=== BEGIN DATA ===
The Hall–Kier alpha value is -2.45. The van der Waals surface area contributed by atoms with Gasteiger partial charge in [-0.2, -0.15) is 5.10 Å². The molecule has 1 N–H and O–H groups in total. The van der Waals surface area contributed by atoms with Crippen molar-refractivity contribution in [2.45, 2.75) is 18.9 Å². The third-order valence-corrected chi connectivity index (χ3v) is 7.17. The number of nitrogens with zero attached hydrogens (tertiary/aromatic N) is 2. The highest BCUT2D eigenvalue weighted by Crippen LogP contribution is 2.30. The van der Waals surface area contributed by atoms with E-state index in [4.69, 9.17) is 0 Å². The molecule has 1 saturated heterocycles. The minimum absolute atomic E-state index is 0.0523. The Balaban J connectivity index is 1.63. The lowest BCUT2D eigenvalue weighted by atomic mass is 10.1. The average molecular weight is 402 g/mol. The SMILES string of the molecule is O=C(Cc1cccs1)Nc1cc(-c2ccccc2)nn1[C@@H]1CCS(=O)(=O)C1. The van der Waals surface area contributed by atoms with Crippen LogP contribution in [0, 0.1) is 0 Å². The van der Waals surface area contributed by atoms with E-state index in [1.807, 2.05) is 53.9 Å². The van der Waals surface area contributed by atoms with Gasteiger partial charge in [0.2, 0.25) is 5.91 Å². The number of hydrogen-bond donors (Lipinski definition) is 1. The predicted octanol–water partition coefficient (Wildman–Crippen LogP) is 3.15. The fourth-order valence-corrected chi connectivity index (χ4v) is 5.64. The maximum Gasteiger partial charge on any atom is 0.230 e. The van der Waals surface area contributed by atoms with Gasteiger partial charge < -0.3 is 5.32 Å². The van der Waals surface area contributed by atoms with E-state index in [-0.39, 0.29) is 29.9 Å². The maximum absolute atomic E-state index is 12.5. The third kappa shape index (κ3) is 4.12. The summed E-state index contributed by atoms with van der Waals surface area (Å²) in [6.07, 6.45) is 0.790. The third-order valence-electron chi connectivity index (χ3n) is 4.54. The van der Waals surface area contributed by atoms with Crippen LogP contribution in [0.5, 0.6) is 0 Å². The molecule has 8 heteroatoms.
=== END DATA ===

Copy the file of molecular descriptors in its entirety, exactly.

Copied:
The Hall–Kier alpha value is -2.45. The van der Waals surface area contributed by atoms with Gasteiger partial charge in [-0.2, -0.15) is 5.10 Å². The molecule has 1 N–H and O–H groups in total. The van der Waals surface area contributed by atoms with Crippen molar-refractivity contribution in [2.45, 2.75) is 18.9 Å². The third-order valence-corrected chi connectivity index (χ3v) is 7.17. The number of nitrogens with zero attached hydrogens (tertiary/aromatic N) is 2. The highest BCUT2D eigenvalue weighted by Crippen LogP contribution is 2.30. The van der Waals surface area contributed by atoms with E-state index in [4.69, 9.17) is 0 Å². The molecule has 1 saturated heterocycles. The minimum absolute atomic E-state index is 0.0523. The Balaban J connectivity index is 1.63. The lowest BCUT2D eigenvalue weighted by atomic mass is 10.1. The average molecular weight is 402 g/mol. The SMILES string of the molecule is O=C(Cc1cccs1)Nc1cc(-c2ccccc2)nn1[C@@H]1CCS(=O)(=O)C1. The van der Waals surface area contributed by atoms with Crippen LogP contribution in [0, 0.1) is 0 Å². The van der Waals surface area contributed by atoms with E-state index in [1.807, 2.05) is 53.9 Å². The van der Waals surface area contributed by atoms with Gasteiger partial charge in [0.2, 0.25) is 5.91 Å². The number of hydrogen-bond donors (Lipinski definition) is 1. The predicted octanol–water partition coefficient (Wildman–Crippen LogP) is 3.15. The fourth-order valence-corrected chi connectivity index (χ4v) is 5.64. The maximum Gasteiger partial charge on any atom is 0.230 e. The van der Waals surface area contributed by atoms with Gasteiger partial charge < -0.3 is 5.32 Å². The van der Waals surface area contributed by atoms with E-state index in [-0.39, 0.29) is 29.9 Å². The maximum absolute atomic E-state index is 12.5. The third kappa shape index (κ3) is 4.12. The summed E-state index contributed by atoms with van der Waals surface area (Å²) in [6.07, 6.45) is 0.790. The third-order valence-electron chi connectivity index (χ3n) is 4.54. The van der Waals surface area contributed by atoms with Crippen LogP contribution in [0.5, 0.6) is 0 Å². The molecule has 8 heteroatoms.